* We had given a woman her medal, some Gatorade, and a heat sheet. She was walking down the block weaving from side to side, like she had had too much to drink. I ran and put my arm around her and led her to the medical tent.
* A man was crouched over a garbage can vomiting. We covered him in several heat sheets and then led him to the medical tent. (I was so glad that the medical tent was right across from me! This was no little first aid stand. It looked like a MASH unit!)
* I assisted many runners whose legs were cramping up. They could not walk one more step. But I know that if the finish line was 50 yards further down, they still would have finished by the sheer force of their will. It was terrible to see these folks in crippling pain and not be able to fix it right then. All I could do was… wait for it… run to the medical tent and the medics would come with a wheelchair.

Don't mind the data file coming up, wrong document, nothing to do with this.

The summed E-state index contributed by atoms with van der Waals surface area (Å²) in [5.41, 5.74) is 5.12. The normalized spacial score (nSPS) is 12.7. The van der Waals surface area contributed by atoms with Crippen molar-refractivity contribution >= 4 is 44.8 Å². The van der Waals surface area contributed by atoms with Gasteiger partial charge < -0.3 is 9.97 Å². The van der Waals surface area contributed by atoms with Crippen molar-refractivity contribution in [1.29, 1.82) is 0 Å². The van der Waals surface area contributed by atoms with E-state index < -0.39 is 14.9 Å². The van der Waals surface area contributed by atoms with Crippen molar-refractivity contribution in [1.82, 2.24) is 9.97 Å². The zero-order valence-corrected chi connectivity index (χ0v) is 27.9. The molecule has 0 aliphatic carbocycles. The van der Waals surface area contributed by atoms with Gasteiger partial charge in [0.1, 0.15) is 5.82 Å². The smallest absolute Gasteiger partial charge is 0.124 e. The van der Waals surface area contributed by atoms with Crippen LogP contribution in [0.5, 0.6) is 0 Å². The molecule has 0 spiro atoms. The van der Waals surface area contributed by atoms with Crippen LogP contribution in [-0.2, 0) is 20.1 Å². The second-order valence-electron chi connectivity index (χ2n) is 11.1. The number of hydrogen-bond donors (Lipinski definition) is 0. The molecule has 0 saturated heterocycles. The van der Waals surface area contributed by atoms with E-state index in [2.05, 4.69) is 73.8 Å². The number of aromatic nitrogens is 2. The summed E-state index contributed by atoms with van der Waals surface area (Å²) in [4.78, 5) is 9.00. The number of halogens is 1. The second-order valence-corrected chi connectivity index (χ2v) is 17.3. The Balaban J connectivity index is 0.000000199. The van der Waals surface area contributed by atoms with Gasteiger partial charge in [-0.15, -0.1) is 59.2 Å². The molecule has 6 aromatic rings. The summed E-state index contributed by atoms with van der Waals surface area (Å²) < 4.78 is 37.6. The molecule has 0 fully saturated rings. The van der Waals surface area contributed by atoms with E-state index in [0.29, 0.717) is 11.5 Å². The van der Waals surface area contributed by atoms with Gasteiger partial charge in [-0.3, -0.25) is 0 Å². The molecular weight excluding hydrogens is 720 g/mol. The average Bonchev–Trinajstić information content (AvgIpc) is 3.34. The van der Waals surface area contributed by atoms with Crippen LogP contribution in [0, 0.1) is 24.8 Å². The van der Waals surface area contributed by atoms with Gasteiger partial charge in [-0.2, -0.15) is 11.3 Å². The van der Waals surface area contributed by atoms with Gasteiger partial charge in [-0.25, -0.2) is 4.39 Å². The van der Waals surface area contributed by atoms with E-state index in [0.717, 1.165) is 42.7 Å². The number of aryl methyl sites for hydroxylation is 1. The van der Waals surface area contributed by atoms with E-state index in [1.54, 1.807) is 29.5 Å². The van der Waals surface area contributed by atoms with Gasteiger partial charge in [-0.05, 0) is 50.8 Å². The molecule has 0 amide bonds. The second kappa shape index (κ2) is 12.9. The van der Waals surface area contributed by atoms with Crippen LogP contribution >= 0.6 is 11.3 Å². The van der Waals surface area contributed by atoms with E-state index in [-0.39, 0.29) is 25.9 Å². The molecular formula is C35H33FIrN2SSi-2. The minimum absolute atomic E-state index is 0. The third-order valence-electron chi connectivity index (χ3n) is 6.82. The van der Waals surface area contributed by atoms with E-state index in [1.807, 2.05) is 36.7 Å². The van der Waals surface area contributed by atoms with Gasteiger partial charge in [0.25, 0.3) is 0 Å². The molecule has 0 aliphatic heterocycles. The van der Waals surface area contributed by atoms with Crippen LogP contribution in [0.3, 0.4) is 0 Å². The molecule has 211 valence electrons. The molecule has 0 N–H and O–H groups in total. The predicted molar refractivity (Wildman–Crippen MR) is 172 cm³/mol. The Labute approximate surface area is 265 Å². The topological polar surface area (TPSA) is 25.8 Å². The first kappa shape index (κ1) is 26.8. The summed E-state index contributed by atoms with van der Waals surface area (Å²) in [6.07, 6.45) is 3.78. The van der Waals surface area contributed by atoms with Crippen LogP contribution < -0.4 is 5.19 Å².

* It was a privilege to be right there wrapping a blanket around a runner who was just realizing what she had done. She did it. She ran a marathon. By the time she got down to where I was, the tears had started. I lost track of the number of times I tied a blanket around a runner and said, “Please tell me that these are happy tears? Yes? Good, because you are a rock star! You did it! This pain is temporary but the pride will last forever. No one will ever be able to take this from you.”
* One woman was standing alone in the street and beginning to cry. I brought her a blanket and gave her my same speech. She said, “I’ve lost 220 pounds to run this race. Five years ago I had bariatric surgery and I told myself that my goal was someday to run the Detroit marathon.”. Well. I began crying right along with her! We hugged and I gushed about how AMAZING she is because… damn!
* There were a few funnier moments. Sometimes runners had their hands full with Gatorade cups so we would wrap the blankets around them and then tie them in front. A few guys seemed to enjoy having a woman get so close and would grin and say in a sultry voice, “Why, thank you, Jennifer.”. Or maybe those were just their voices from being exhausted.